Fed chair Jay Powell on Thursday told markets not to be “misled” by good data on prices, sparking a sell off in bond markets that pushed up 10-year Treasury yields by 0.08 percentage points this week. German Bund yields, the eurozone benchmark, have risen 0.1 percentage point since Monday.

Some analysts say that Powell’s hawkish comments suggest the Fed would prefer to tighten financial conditions through higher Treasury yields rather than through further rate increases. 

But this creates a dilemma for the Fed, because any signal that higher yields are doing the job of bringing down inflation could prompt investors to buy bonds in anticipation of lower rates. This fall in yields then negates what the central bank was trying to achieve.

“Buying bonds in anticipation of the Fed ending its tightening cycle because high bond yields have done the tightening for it is a self-defeating strategy,” said Benjamin Picton, senior macro strategist at Rabobank.

While the market and central bankers try to second guess each other, falling yields may begin to ease the credit conditions for companies that have been tightened by higher interest rates.

Before Thursday’s sell-off, the rapid decline in benchmark yields had helped to pull down borrowing costs for risky US companies. The average yield on US junk bonds now sits at roughly 9 per cent, according to Ice BofA index data, down from more than 9.5 per cent just three weeks ago.

Some investors worry that central banks want to see further evidence of the impact of sustained rate rises before declaring the tightening cycle is over, particularly as it takes several months to feed through to their economies.

Compounding the problem for policymakers, market sentiment and underlying lending conditions can diverge. The Fed’s latest Senior Loan Officer Opinion Survey showed that “significant net shares of banks reported having tightened standards on [commercial and industrial] loans to firms of all sizes” over the third quarter of 2023.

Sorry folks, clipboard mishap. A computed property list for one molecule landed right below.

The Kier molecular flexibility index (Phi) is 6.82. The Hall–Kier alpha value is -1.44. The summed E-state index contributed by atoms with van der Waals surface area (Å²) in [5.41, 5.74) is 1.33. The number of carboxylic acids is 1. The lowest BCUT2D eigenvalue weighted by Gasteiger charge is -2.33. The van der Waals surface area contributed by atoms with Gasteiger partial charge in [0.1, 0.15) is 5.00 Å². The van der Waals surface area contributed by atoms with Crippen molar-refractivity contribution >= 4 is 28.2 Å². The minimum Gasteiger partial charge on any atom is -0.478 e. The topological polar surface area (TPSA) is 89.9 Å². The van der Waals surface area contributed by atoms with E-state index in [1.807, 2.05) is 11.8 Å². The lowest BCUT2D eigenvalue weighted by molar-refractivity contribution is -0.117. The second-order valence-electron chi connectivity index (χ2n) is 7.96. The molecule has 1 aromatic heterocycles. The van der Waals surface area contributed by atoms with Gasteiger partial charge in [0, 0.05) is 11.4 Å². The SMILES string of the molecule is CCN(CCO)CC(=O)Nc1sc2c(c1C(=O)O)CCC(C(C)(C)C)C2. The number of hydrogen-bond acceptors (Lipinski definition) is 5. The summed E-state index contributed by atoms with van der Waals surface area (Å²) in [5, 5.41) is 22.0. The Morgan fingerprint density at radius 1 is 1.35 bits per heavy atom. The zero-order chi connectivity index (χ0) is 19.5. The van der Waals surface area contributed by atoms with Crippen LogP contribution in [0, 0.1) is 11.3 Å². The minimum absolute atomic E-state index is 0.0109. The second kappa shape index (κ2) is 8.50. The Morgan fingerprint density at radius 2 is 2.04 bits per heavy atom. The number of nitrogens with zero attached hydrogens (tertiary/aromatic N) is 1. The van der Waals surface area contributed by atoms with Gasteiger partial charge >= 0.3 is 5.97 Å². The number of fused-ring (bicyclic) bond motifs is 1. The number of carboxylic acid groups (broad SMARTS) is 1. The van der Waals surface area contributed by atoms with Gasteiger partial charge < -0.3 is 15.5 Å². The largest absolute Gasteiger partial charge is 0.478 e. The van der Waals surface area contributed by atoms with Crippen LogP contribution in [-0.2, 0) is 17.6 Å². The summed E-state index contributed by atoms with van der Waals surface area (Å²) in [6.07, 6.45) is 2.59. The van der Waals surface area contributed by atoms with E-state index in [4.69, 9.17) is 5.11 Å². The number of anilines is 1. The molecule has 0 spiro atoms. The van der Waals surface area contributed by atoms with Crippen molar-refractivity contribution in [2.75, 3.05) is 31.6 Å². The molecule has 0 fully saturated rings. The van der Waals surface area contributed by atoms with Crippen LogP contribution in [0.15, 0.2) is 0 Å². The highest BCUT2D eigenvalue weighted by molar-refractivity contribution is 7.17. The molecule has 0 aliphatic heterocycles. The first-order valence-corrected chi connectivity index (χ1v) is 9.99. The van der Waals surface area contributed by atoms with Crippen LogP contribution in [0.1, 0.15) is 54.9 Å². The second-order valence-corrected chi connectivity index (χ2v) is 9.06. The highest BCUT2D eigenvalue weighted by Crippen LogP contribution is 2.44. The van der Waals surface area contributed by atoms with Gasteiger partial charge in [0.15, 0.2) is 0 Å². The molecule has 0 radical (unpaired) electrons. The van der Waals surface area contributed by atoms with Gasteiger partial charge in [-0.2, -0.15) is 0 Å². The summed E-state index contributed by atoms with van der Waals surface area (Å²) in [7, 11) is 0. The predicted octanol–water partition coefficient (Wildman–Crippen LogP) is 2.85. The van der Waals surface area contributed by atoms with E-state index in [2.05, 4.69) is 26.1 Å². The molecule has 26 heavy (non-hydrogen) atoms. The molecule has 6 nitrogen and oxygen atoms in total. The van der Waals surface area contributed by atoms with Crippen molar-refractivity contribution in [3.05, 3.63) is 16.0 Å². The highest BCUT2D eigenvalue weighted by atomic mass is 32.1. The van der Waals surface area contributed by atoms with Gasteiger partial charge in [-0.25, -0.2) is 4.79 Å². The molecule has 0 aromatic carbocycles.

Next week’s inflation data in the US and the UK will give the latest indication of the extent to which tighter policy is starting to feed through.

Mark Dowding, chief investment officer at BlueBay fixed income, said the US reading could be stronger than the market expects. “We continue to operate in an environment of macro uncertainty, and it feels that there is plenty still in play before 2023 is done,” he said.

But as inflation numbers decline, conviction that interest rates have peaked is only likely to grow, encouraging the market to anticipate interest rate cuts — making it more difficult for central bankers to be taken at their word.

The recent “risk-on environment” in markets and the corresponding easing of financial conditions “is not a good thing from the Fed’s perspective, which is why I think we got that hawkish Powell language [on Thursday] around the fact that the Fed’s not convinced it has nipped inflation in the bud”, said Kristina Hooper, chief global market strategist at Invesco.

“We’re going to get more hawkish Fed speak. But . . . it’s very performative,” Hooper added.